I wrote these lines this way to remind us to deepen our commitment spiritually and socially to the way of overcoming evil with love. By rigorously eliminating the less attractive tendencies of our history we pass over the opportunity to learn from it. I would argue that we honor the martyrs much more by acknowleding the stretching discussions of faith and practice that must of occured within their communities as they prepared for life and death decisions of faithful living.

Thank you for your questions. Gene

Comment by peaceprobe

Interesting trip, Gene. In the past year I’ve visited Auschwitz and Srebrenika. And speaking of Mennonites (I was C.of the Brethren), I chanced upon some pottery in the national museum in Budapest made by the Habans, described as “anabaptists, or new Cristians, the popular branch of the Reformation who professed communist principles” who first arrived in Hungary in 1622 from Transylvania and later, by 1649, from S.Tyrol (Alto Adige), Austria, and Bohemia. Their stoneware plates, bowls, tankards, and stoves were tin-glazed with Delft-like blues, late Renaissance flower motifs without religious symbol. If anyone knows more about the Habans, I’m curious.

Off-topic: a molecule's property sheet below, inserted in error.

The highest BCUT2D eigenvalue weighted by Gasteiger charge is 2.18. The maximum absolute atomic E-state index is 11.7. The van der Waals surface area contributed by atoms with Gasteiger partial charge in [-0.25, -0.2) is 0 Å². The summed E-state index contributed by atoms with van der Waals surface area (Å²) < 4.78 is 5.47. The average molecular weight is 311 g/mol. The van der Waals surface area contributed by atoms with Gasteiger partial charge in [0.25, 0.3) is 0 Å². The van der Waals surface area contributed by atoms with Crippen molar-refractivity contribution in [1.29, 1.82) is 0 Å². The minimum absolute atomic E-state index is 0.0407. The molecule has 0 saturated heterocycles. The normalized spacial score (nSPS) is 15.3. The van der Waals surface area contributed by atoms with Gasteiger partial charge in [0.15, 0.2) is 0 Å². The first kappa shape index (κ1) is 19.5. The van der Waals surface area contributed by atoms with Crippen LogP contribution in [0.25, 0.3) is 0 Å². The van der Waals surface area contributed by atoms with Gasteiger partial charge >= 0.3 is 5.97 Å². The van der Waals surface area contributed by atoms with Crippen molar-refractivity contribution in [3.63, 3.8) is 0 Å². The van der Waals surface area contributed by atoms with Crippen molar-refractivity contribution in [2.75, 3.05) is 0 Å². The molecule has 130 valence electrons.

Comment by Richard Stern